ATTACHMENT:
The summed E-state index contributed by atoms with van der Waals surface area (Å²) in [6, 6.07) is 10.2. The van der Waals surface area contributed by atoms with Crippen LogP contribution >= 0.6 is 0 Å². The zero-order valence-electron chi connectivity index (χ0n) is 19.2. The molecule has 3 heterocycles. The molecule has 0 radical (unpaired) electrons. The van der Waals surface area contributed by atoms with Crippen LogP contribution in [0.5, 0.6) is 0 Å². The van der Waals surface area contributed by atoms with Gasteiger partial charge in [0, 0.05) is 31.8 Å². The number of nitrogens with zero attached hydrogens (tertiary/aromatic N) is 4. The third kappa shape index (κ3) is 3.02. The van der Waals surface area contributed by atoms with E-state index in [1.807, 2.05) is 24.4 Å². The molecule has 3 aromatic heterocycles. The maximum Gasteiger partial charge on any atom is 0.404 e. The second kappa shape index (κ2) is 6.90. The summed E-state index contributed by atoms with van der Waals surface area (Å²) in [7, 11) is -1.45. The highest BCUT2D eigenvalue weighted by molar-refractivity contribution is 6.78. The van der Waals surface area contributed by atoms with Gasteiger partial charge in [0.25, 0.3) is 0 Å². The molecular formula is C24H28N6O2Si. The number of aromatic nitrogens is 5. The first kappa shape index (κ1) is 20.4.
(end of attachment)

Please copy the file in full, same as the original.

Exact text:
The summed E-state index contributed by atoms with van der Waals surface area (Å²) in [6, 6.07) is 10.2. The van der Waals surface area contributed by atoms with Crippen LogP contribution >= 0.6 is 0 Å². The zero-order valence-electron chi connectivity index (χ0n) is 19.2. The molecule has 3 heterocycles. The molecule has 0 radical (unpaired) electrons. The van der Waals surface area contributed by atoms with Crippen LogP contribution in [0.5, 0.6) is 0 Å². The van der Waals surface area contributed by atoms with Gasteiger partial charge in [0, 0.05) is 31.8 Å². The number of nitrogens with zero attached hydrogens (tertiary/aromatic N) is 4. The third kappa shape index (κ3) is 3.02. The van der Waals surface area contributed by atoms with E-state index in [1.807, 2.05) is 24.4 Å². The molecule has 3 aromatic heterocycles. The maximum Gasteiger partial charge on any atom is 0.404 e. The second kappa shape index (κ2) is 6.90. The summed E-state index contributed by atoms with van der Waals surface area (Å²) in [7, 11) is -1.45. The highest BCUT2D eigenvalue weighted by molar-refractivity contribution is 6.78. The van der Waals surface area contributed by atoms with Gasteiger partial charge in [0.25, 0.3) is 0 Å². The molecular formula is C24H28N6O2Si. The number of aromatic nitrogens is 5. The first kappa shape index (κ1) is 20.4.